Renfrewshire Council is hosting a high level summit to coordinate efforts to help thousands of local people cope with the estimated £22million loss in benefits they are expected to suffer because of changes in the welfare system.

The summit, involving housing associations, charities and voluntary organisations, is being held at India of Inchinnan on Tuesday 11 December.

Renfrewshire_Council_ezg_1During the summit Renfrewshire Council will present its plans for preparing the community to cope with what has been described as “a tidal wave of benefit cuts.” Lyn Kilpatrick from the Chartered Institute of Housing and John Campbell of Rights Advice Scotland will give the views of housing and advice services professionals.

The event will also feature workshops where organisations will have the opportunity to highlight their preparations and consider what else needs to be done.

Councillor Mike Holmes, Renfrewshire Council’s Welfare Reform spokesperson, said: “Renfrewshire residents are facing a tidal wave of benefit cuts. The changes being made by the UK Government will see 2,900 local working-age households affected by new under-occupancy rules.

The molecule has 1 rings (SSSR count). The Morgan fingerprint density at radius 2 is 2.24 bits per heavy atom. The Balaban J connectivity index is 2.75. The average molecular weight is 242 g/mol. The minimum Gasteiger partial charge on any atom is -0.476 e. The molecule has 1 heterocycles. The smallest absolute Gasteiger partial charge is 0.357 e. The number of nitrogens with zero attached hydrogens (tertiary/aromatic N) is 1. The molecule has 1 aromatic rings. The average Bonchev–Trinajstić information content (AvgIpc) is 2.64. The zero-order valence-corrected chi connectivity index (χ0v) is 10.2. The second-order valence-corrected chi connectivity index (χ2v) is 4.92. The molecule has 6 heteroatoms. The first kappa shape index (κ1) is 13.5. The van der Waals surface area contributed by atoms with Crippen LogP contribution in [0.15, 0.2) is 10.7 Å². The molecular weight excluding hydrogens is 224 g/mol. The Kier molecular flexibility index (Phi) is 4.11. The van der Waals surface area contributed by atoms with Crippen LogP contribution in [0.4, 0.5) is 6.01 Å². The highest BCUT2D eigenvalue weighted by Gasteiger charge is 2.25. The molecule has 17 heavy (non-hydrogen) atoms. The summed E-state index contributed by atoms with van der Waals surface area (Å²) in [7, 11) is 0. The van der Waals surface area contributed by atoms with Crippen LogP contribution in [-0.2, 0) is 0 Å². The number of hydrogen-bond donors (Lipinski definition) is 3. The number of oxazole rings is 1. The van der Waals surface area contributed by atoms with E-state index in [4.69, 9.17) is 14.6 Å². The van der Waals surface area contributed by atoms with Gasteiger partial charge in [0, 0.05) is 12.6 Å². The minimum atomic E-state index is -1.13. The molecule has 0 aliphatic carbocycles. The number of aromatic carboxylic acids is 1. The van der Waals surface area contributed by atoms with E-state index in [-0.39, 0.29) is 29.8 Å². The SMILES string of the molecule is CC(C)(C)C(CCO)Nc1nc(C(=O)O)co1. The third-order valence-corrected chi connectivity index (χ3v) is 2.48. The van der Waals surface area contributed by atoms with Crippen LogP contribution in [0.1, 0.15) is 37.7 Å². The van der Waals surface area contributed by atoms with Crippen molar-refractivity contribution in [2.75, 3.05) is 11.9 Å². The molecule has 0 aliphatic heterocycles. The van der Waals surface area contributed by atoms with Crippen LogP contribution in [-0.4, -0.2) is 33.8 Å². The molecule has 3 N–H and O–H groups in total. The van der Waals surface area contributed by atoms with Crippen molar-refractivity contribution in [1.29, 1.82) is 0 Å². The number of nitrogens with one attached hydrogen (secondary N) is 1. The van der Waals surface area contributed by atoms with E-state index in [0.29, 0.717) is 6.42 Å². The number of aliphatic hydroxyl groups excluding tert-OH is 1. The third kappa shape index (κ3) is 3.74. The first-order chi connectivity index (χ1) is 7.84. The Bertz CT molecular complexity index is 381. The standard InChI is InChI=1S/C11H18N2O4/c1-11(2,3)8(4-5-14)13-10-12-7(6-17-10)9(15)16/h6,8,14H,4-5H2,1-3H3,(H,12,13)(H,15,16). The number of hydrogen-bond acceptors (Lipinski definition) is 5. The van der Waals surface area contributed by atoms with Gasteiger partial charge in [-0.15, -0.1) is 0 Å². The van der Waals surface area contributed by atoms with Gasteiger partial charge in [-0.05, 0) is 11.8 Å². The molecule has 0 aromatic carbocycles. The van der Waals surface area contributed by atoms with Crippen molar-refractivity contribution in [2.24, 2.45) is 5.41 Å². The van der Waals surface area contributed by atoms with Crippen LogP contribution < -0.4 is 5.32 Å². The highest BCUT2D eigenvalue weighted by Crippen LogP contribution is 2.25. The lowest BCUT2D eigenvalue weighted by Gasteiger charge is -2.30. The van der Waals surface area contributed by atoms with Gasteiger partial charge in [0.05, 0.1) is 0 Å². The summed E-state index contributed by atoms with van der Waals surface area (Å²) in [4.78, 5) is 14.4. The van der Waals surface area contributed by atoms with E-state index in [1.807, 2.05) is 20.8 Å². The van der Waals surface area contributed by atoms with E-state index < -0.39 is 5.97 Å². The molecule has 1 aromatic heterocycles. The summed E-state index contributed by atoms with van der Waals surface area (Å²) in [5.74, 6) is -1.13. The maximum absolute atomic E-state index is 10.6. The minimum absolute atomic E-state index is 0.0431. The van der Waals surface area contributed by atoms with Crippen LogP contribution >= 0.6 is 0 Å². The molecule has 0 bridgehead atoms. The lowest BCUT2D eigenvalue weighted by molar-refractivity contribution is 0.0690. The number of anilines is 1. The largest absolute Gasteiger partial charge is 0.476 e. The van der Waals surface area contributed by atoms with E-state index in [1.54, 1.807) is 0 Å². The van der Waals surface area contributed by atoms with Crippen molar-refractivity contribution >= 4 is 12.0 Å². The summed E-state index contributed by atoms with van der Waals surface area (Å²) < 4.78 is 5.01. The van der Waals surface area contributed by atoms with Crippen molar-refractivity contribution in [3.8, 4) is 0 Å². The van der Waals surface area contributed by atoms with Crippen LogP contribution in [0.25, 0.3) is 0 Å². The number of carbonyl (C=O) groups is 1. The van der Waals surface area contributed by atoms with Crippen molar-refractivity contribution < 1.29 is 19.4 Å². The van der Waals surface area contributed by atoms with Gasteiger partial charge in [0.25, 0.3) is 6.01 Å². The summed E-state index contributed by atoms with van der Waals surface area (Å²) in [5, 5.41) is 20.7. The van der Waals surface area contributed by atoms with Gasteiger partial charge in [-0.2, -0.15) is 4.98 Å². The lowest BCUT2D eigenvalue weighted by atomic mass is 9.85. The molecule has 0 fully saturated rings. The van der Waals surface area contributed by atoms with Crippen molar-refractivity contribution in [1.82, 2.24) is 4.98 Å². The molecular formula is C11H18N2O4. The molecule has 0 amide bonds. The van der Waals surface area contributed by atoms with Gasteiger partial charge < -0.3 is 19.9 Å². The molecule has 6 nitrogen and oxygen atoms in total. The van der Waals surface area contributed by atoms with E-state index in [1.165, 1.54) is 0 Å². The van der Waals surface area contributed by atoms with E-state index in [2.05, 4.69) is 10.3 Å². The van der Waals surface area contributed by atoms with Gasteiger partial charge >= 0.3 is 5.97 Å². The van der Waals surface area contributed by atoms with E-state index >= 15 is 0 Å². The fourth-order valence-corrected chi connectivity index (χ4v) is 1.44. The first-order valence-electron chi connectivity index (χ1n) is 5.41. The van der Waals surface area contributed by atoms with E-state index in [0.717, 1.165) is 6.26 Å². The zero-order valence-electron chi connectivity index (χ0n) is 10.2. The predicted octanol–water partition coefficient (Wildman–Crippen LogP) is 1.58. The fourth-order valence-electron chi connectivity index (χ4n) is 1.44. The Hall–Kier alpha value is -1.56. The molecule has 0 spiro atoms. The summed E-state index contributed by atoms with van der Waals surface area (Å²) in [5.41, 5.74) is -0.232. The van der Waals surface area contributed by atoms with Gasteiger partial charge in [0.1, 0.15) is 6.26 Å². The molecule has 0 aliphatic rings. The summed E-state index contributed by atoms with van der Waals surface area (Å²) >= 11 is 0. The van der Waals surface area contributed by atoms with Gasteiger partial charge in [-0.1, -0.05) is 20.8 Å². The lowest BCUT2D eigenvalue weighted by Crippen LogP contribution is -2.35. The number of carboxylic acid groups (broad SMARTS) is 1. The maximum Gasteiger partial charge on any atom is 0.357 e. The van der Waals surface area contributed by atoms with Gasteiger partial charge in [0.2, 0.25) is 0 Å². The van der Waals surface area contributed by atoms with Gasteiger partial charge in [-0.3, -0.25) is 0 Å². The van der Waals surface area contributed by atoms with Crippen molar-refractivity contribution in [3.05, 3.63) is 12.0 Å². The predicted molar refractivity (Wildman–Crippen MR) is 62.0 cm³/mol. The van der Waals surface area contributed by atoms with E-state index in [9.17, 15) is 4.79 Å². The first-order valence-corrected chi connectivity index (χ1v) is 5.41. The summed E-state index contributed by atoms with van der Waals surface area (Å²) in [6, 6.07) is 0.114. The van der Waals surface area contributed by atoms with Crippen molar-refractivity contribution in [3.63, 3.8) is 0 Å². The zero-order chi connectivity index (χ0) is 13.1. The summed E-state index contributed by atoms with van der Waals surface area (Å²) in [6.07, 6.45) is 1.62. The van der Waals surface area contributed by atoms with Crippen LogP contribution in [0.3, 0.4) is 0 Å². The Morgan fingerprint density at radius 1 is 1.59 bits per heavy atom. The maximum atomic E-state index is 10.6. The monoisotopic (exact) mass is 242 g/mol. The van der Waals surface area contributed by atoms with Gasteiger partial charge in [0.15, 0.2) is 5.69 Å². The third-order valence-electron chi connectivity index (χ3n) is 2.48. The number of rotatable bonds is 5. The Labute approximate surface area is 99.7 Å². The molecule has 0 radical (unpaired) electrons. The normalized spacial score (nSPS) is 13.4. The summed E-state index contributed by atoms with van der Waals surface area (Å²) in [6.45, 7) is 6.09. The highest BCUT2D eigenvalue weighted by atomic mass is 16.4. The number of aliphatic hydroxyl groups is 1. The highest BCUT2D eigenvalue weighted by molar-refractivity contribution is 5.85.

“Over 2,000 working-age disabled people will also lose out when Disability Living Allowance is replaced by Personal Independence Payments.

“The under-occupancy rules alone could see local council and housing association tenants lose more than £1.8million of housing benefit. Disabled people, tenants in social and private housing, and families on working tax credits are going to be hit hardest, with many of them facing not one but several of these changes at once.

“The council is already working hard to make sure Renfrewshire residents know about the changes and how they are likely to be affected by them. This seminar is a vital part of those preparations. We are keen to work with our partners wherever possible to support local residents. The Welfare Reform summit will be an important opportunity for us to get together and discuss a joined up approach.

“Concerted, proactive measures are needed to minimise the damage that these far reaching changes are likely to inflict on the welfare safety net.”
Under-occupancy rules, or ‘the bedroom tax’, will introduce new rates of housing benefit that take into account the size of each property. Where people are considered to have more rooms than they need their housing benefit will be reduced.

The UK Government is also handing over responsibility for lifeline support such as community care grants and crisis loans to local authorities while reduced the funding available. Families working less than 24 hours a week will also lose out on Working Tax Credits.

Information about the imminent changes is also available on Renfrewshire Council’s website and Facebook page. Staff training is also being carried out to ensure key groups of council employees can advise the public of changes that might affect them and where they can get support.

More information about the changes is available on 0300 300 0288 and online at